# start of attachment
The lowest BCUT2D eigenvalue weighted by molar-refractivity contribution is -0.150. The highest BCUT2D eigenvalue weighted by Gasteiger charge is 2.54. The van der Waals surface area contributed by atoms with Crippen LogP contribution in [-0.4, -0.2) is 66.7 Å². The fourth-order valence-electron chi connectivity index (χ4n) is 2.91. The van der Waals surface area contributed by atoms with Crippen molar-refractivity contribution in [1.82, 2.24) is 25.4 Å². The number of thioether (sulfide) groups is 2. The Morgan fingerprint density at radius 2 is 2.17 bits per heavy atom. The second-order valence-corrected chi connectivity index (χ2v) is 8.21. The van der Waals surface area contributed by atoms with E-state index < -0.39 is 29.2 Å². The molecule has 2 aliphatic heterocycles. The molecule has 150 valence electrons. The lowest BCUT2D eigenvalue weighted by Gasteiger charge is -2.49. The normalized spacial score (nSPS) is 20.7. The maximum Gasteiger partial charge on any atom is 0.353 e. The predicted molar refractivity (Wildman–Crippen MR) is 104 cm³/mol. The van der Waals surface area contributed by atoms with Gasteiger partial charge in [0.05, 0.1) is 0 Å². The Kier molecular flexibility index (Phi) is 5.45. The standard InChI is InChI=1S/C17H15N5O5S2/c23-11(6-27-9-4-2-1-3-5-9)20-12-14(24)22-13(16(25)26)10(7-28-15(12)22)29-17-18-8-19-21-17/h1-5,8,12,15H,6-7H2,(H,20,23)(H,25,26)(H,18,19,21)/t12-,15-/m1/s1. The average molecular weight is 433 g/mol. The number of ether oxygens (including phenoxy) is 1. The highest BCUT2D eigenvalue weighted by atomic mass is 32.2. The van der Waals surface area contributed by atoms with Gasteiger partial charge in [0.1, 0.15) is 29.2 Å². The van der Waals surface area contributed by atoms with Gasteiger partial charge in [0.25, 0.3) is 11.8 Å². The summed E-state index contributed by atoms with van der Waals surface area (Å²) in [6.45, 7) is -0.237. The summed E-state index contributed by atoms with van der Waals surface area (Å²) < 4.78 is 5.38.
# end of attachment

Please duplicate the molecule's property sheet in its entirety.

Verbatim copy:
The lowest BCUT2D eigenvalue weighted by molar-refractivity contribution is -0.150. The highest BCUT2D eigenvalue weighted by Gasteiger charge is 2.54. The van der Waals surface area contributed by atoms with Crippen LogP contribution in [-0.4, -0.2) is 66.7 Å². The fourth-order valence-electron chi connectivity index (χ4n) is 2.91. The van der Waals surface area contributed by atoms with Crippen molar-refractivity contribution in [1.82, 2.24) is 25.4 Å². The number of thioether (sulfide) groups is 2. The Morgan fingerprint density at radius 2 is 2.17 bits per heavy atom. The second-order valence-corrected chi connectivity index (χ2v) is 8.21. The van der Waals surface area contributed by atoms with E-state index < -0.39 is 29.2 Å². The molecule has 2 aliphatic heterocycles. The molecule has 150 valence electrons. The lowest BCUT2D eigenvalue weighted by Gasteiger charge is -2.49. The normalized spacial score (nSPS) is 20.7. The maximum Gasteiger partial charge on any atom is 0.353 e. The predicted molar refractivity (Wildman–Crippen MR) is 104 cm³/mol. The van der Waals surface area contributed by atoms with Gasteiger partial charge in [0.05, 0.1) is 0 Å². The Kier molecular flexibility index (Phi) is 5.45. The standard InChI is InChI=1S/C17H15N5O5S2/c23-11(6-27-9-4-2-1-3-5-9)20-12-14(24)22-13(16(25)26)10(7-28-15(12)22)29-17-18-8-19-21-17/h1-5,8,12,15H,6-7H2,(H,20,23)(H,25,26)(H,18,19,21)/t12-,15-/m1/s1. The average molecular weight is 433 g/mol. The number of ether oxygens (including phenoxy) is 1. The highest BCUT2D eigenvalue weighted by atomic mass is 32.2. The van der Waals surface area contributed by atoms with Gasteiger partial charge in [0.1, 0.15) is 29.2 Å². The van der Waals surface area contributed by atoms with Gasteiger partial charge in [0.25, 0.3) is 11.8 Å². The summed E-state index contributed by atoms with van der Waals surface area (Å²) in [6.45, 7) is -0.237. The summed E-state index contributed by atoms with van der Waals surface area (Å²) < 4.78 is 5.38.